Call me guilty on multiple fronts.
How do you personally approach work and being sick? Do you have to be on your deathbed, before you don't come into work? In the past, I've resembled that approach. Then why do you come into work sick?
If you are a leader, you are setting an example for the organization that you are responsible for. Boy, have I been bad in the past! Yikes! I used to say, I can be sick at home or sick at work — so come into work!
My turnaround moment on this issue was more centered around pandemic flu and the concept of social distancing to prevent the transmission of the illness from one person to another. Still I have not been perfect. I recall riding the commuter train and having a sinus infection. A few people sitting opposite me got up and moved to other seats. Kind of sent a message ...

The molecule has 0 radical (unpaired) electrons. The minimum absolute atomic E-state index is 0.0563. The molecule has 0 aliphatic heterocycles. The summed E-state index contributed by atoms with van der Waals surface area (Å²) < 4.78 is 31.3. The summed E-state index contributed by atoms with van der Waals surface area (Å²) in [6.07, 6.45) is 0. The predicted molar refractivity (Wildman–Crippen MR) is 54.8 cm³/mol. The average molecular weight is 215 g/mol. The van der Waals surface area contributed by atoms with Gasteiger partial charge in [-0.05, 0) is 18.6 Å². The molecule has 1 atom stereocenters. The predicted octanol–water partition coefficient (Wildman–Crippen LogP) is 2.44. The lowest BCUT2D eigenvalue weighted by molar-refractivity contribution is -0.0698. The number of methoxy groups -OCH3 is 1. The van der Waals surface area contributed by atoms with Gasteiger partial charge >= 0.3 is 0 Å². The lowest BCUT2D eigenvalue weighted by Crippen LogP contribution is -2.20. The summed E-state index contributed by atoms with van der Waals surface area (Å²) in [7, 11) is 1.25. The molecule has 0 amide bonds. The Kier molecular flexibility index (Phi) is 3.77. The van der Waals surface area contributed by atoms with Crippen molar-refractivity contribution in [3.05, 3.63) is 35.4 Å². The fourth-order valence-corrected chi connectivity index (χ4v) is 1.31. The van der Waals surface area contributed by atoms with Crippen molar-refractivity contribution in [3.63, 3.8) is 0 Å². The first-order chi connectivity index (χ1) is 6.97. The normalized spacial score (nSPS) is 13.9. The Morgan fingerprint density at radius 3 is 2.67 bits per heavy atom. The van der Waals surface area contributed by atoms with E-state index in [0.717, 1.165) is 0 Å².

Check out the information below. Certainly, the boss can both set the example and encourage better behavior. If the person feels overwhelmed by work, give them the latitude to work from home or just encourage them to first get well by adjusting their deliverables to enable them to feel comfortable to stay at home when sick.
The opposite of the above and the chart's information below are those who "waste their sick leave" by using every hour as it becomes available. They engender a different reputation for abusing sick leave — and that behavior also needs to be addressed. I've personally donated sick leave to people who had cancer and had exhausted all of their own sick leave. Others who abused sick leave and then became ill, they — in my opinion — need to reap what they have sowed.